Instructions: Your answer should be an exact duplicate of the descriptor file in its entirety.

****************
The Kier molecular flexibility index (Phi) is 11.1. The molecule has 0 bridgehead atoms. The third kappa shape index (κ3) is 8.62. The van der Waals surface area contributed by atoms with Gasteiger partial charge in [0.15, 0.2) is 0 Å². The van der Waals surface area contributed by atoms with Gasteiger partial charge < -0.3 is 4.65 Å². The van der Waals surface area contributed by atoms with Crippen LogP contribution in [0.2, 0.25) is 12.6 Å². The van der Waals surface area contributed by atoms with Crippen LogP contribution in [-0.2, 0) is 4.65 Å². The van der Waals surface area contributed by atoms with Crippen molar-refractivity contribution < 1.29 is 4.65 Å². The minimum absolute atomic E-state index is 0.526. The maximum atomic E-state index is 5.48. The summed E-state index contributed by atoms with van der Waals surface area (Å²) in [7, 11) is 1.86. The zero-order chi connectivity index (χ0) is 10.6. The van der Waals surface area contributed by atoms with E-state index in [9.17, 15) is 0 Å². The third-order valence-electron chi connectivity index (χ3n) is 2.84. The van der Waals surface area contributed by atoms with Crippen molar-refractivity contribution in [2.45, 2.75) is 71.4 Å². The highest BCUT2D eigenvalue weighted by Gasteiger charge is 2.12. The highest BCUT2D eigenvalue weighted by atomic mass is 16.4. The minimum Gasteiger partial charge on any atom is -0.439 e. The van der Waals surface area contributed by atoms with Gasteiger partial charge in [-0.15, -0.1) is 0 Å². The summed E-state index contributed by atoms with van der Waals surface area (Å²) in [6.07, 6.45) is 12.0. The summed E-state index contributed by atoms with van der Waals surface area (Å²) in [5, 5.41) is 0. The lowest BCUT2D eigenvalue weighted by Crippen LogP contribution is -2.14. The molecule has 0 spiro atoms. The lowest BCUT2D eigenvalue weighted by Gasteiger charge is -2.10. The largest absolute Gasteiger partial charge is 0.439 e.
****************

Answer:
The Kier molecular flexibility index (Phi) is 11.1. The molecule has 0 bridgehead atoms. The third kappa shape index (κ3) is 8.62. The van der Waals surface area contributed by atoms with Gasteiger partial charge in [0.15, 0.2) is 0 Å². The van der Waals surface area contributed by atoms with Gasteiger partial charge < -0.3 is 4.65 Å². The van der Waals surface area contributed by atoms with Crippen LogP contribution in [0.2, 0.25) is 12.6 Å². The van der Waals surface area contributed by atoms with Crippen LogP contribution in [-0.2, 0) is 4.65 Å². The van der Waals surface area contributed by atoms with Crippen molar-refractivity contribution < 1.29 is 4.65 Å². The minimum absolute atomic E-state index is 0.526. The maximum atomic E-state index is 5.48. The summed E-state index contributed by atoms with van der Waals surface area (Å²) in [7, 11) is 1.86. The zero-order chi connectivity index (χ0) is 10.6. The van der Waals surface area contributed by atoms with E-state index in [9.17, 15) is 0 Å². The third-order valence-electron chi connectivity index (χ3n) is 2.84. The van der Waals surface area contributed by atoms with Crippen molar-refractivity contribution in [2.45, 2.75) is 71.4 Å². The highest BCUT2D eigenvalue weighted by Gasteiger charge is 2.12. The highest BCUT2D eigenvalue weighted by atomic mass is 16.4. The minimum Gasteiger partial charge on any atom is -0.439 e. The van der Waals surface area contributed by atoms with Gasteiger partial charge in [-0.15, -0.1) is 0 Å². The summed E-state index contributed by atoms with van der Waals surface area (Å²) in [6.07, 6.45) is 12.0. The summed E-state index contributed by atoms with van der Waals surface area (Å²) in [5, 5.41) is 0. The lowest BCUT2D eigenvalue weighted by Crippen LogP contribution is -2.14. The molecule has 0 spiro atoms. The lowest BCUT2D eigenvalue weighted by Gasteiger charge is -2.10. The largest absolute Gasteiger partial charge is 0.439 e.